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Choosing a Specific Interface Style for Your iOS App

Adopt a specific interface style for your views, view controllers, or app when it is inappropriate to support both light and dark variants.

Overview

Supporting both light and dark appearances is a good practice, but you might have good reasons to opt out of appearance changes wholly or partially in your app. Views containing user-created content should always reflect the user’s choices. Similarly, you might choose a specific appearance for print-related views so that they reflect what the user sees on the printed page.

The system assumes that apps linked against the iOS 13 or later SDK support both light and dark appearances. In iOS, you specify the specific appearance you want by assigning a specific interface style to your window, view, or view controller. You can also disable support for Dark Mode entirely using an Info.plist key.

For general information about how to support Dark Mode, see Supporting Dark Mode in Your Interface.

Override the Interface Style for a Window, View, or View Controller

When your interface must always appear in a light or dark style, regardless of the system setting, set the overrideUserInterfaceStyle property of the appropriate window, view, or view controller to that style. Overriding the interface style affects other objects in your interface as follows:

  • View controllers—The view controller’s views and child view controllers adopt the style.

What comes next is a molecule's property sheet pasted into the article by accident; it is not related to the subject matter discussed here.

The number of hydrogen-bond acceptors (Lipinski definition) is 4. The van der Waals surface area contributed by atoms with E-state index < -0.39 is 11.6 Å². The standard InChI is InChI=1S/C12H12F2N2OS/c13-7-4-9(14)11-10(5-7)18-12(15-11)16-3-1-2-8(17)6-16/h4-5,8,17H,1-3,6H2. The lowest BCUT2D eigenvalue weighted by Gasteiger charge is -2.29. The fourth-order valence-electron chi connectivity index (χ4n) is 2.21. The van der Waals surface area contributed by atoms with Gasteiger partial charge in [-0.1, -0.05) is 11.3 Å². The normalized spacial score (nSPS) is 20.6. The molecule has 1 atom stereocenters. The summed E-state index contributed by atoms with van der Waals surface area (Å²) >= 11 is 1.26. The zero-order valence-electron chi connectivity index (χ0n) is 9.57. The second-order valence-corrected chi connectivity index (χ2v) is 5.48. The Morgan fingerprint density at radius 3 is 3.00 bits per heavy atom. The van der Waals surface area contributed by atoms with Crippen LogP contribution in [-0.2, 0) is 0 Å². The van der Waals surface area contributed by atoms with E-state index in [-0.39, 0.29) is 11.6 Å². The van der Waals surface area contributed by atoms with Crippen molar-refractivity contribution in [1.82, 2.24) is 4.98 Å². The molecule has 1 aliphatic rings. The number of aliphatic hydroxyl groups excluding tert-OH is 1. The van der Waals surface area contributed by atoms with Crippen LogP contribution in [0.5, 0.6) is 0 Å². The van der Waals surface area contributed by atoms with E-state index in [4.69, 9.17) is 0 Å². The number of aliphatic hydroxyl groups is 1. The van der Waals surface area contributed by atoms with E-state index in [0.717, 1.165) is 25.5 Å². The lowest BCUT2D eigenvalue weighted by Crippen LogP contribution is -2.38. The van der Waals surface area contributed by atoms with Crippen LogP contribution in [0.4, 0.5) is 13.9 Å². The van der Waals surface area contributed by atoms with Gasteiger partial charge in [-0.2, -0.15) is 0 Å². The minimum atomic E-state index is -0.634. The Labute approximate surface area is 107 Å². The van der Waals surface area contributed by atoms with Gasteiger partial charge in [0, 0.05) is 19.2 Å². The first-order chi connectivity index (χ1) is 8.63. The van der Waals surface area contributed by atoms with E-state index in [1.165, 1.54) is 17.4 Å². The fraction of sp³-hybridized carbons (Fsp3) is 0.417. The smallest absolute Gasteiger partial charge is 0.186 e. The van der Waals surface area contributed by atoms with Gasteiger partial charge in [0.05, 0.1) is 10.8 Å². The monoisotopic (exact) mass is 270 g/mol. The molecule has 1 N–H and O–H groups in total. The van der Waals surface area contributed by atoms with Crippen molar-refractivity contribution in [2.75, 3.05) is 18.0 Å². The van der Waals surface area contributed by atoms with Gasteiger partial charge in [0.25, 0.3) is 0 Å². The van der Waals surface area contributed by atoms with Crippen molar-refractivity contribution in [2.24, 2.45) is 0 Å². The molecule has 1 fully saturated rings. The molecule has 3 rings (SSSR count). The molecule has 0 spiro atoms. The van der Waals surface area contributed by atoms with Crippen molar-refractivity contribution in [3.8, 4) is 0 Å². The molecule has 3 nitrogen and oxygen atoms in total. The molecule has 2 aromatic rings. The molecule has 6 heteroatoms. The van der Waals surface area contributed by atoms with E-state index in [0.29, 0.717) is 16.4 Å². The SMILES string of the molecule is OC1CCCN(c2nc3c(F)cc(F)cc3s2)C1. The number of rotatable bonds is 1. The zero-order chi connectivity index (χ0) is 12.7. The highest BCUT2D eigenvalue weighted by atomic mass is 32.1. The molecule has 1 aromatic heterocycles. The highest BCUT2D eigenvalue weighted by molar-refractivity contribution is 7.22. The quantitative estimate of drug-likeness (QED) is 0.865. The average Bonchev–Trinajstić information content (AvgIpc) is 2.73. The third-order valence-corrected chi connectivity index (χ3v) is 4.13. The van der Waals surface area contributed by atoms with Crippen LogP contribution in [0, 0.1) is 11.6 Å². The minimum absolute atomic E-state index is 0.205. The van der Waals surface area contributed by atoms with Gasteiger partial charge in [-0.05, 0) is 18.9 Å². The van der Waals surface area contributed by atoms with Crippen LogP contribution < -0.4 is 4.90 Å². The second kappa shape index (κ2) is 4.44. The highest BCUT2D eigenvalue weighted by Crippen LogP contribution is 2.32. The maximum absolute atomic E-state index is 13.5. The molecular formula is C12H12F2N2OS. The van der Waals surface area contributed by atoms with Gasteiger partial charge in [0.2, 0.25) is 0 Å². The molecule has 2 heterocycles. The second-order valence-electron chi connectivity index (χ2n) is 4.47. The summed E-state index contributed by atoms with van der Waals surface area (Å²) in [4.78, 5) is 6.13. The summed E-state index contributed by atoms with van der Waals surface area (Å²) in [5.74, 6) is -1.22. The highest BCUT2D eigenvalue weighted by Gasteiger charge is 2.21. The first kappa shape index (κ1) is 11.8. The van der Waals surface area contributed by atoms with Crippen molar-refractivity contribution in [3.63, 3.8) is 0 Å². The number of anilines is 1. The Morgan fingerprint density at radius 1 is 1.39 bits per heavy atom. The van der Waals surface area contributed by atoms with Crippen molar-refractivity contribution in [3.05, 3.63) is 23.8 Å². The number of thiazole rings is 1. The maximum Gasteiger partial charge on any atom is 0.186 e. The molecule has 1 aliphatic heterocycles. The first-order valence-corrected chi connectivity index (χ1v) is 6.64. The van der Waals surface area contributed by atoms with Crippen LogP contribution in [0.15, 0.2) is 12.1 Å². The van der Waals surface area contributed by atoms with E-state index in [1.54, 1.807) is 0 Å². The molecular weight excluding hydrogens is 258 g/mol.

• Views—The view and all of its subviews adopt the style.

  • Windows—Everything in the window adopts the style, including the root view controller and all presentation controllers that display content in that window.

The following code example enables a light appearance for a view controller and all of its views.

    override func viewDidLoad() {
        super.viewDidLoad()

        // Always adopt a light interface style.    
        overrideUserInterfaceStyle = .light
    }

Override the Interface Style for Child View Controllers

Parent view controllers control the appearance of their contained child view controllers. To override the interface style for a child view controller, use the setOverrideTraitCollection(_:forChild:) method to assign new traits to that view controller. For custom presentations, you can similarly override the interface style of the presented view controller by assigning new traits to the overrideTraitCollection property of your UIPresentationController object.

Opt Out of Dark Mode Entirely

The system automatically opts in any app linked against the iOS 13.0 or later SDK to both light and dark appearances. If you need extra time to work on your app's Dark Mode support, you can temporarily opt out by including the UIUserInterfaceStyle key (with a value of Light) in your app’s Info.plist file. Setting this key to Light causes the system to ignore the user's preference and always apply a light appearance to your app.

See Also

Appearance Support

Choosing a Specific Appearance for Your macOS App

Adopt a specific appearance for your windows, views, or app when it is inappropriate to support both light and dark variants.